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Please use this identifier to cite or link to this item: http://hdl.handle.net/10112/2854

Title: イングランド東インド会社台湾商館関係史料管見 : リターン号事件との関わり
Other Titles: The Return case seen through the documents of Taiwan Factory of English East India Company
Authors: 朝治, 啓三
Author's alias: ASAJI, Keizo
Issue Date: 1-Apr-2008
Publisher: 関西大学東西学術研究所
Shimei: 関西大学東西学術研究所紀要
Volume: 41
Start page: 1
End page: 18
Abstract: After a visit of Return, a trade ship of English East India Company, to Japan in 1673 to re-open trade with Japan, was refused by Tokugawa Shogunate, the Company continued to try to sell English wool to Japan and Taiwan through various routes. A factory was established in Taiwan and asked the king of Taiwan to carry English wool to Japan. But Taiwan merchants refused to accept the company's request saying that Japanese merchants might dislike buying English wool. Dutch East India Company may buy English woollen cloths in Bantam or in Batavia from English Company and bring them to Amoy and Nagasaki. English Company's documents in British Library reveal English woollen cloths were not well bought in Amoy, and loaded them in a returning ship to Surat, India, via Taiwan. Ching dynasty prohibited the merchants of coastal area to trade freely with foreign merchants till Ching's army did overcome the rule of the family of Cheng Ch'eng-kung, 'Coxinga', Taiwan king, in 1682. Then, in 1684, the government changed trade policy and let foreign traders have contact with Chinese ones under the strict regulation of Ching Government in Canton. But in Japan the strict trade regulation of European goods still existed after 1673. Only little amount of woollen cloths was permitted to be bought by Japanese wealthy people. After 1684 Chinese adventurers into South East Asia increased their number and settled in various plantations there. Pirates in East Chine Sea became regulated by coastal guards of Ching dynasty, less smuggling prevailed since then. The Dutch and English East India Company tried to get copper from logistics between Asian nations. But triangle trade system by European companies did have a hard time to manage through in the last decade of the seventeenth century.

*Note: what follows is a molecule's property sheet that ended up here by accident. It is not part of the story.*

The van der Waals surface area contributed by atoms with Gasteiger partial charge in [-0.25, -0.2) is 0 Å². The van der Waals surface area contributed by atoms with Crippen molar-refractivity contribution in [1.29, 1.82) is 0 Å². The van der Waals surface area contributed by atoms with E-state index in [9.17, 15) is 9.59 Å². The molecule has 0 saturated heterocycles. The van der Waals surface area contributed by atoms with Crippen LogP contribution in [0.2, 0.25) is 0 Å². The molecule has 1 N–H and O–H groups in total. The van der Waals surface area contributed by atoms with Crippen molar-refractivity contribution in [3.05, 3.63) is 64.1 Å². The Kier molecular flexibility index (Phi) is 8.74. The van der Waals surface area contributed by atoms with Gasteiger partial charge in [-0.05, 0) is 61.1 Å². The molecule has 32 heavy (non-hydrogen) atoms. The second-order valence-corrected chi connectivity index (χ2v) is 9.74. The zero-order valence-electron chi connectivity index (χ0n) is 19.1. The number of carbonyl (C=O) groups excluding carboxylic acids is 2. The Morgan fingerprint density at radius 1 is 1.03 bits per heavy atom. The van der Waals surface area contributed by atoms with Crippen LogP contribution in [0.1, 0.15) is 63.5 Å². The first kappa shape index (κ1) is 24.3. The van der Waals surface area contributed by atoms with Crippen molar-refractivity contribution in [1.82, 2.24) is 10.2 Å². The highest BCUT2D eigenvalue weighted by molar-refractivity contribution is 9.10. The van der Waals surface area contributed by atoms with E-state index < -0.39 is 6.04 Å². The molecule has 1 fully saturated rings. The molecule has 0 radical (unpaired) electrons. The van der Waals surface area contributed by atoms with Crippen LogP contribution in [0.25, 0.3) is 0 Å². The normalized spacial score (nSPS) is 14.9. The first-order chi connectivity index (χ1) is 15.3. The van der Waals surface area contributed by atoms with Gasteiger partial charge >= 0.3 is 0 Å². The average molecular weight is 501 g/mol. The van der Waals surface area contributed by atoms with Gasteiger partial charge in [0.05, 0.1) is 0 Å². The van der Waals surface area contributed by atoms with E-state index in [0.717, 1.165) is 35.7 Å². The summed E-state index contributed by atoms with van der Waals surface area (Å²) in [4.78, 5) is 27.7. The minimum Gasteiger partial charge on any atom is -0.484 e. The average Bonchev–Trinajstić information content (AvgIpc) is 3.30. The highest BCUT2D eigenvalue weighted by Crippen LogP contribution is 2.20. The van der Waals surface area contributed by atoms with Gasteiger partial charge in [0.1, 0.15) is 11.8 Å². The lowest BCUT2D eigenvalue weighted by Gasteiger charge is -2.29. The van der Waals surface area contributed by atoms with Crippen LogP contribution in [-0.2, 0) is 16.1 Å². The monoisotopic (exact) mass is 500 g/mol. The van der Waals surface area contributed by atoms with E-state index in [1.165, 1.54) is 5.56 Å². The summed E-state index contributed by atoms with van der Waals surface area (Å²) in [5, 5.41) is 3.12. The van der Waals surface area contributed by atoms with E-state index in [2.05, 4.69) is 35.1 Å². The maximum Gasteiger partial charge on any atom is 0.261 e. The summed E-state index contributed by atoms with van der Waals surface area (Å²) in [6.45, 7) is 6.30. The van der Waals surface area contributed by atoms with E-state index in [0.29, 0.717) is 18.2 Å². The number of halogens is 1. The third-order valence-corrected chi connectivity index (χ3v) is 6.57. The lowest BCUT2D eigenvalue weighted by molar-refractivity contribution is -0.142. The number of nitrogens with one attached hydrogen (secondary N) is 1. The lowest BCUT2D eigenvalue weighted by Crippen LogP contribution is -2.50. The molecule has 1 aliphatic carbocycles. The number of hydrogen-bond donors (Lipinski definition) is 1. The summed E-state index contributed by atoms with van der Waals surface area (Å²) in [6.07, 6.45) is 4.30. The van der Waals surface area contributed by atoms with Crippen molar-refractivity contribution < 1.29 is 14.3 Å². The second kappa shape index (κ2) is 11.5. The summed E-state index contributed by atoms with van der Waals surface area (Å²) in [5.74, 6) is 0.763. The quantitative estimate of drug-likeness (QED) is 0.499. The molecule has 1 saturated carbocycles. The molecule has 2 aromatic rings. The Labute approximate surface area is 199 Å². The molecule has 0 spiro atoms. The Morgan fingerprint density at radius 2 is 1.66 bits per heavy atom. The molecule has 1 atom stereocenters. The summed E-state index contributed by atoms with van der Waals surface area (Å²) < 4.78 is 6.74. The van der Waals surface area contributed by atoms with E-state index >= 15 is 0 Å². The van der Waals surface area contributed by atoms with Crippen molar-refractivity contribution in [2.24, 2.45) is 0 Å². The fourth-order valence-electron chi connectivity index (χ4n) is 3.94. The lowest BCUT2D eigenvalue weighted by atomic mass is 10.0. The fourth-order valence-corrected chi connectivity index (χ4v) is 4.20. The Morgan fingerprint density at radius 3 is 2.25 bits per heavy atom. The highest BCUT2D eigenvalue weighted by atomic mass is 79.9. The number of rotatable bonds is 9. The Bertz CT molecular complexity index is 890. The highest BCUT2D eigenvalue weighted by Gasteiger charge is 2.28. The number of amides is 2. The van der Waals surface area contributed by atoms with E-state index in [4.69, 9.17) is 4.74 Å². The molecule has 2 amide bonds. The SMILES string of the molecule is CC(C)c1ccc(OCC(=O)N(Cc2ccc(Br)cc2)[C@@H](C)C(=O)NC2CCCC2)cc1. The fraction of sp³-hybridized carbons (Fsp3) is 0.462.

type: Departmental Bulletin Paper
URI: http://hdl.handle.net/10112/2854
ISSN: 02878151
NCID: AN0004709X
Text Version: publisher
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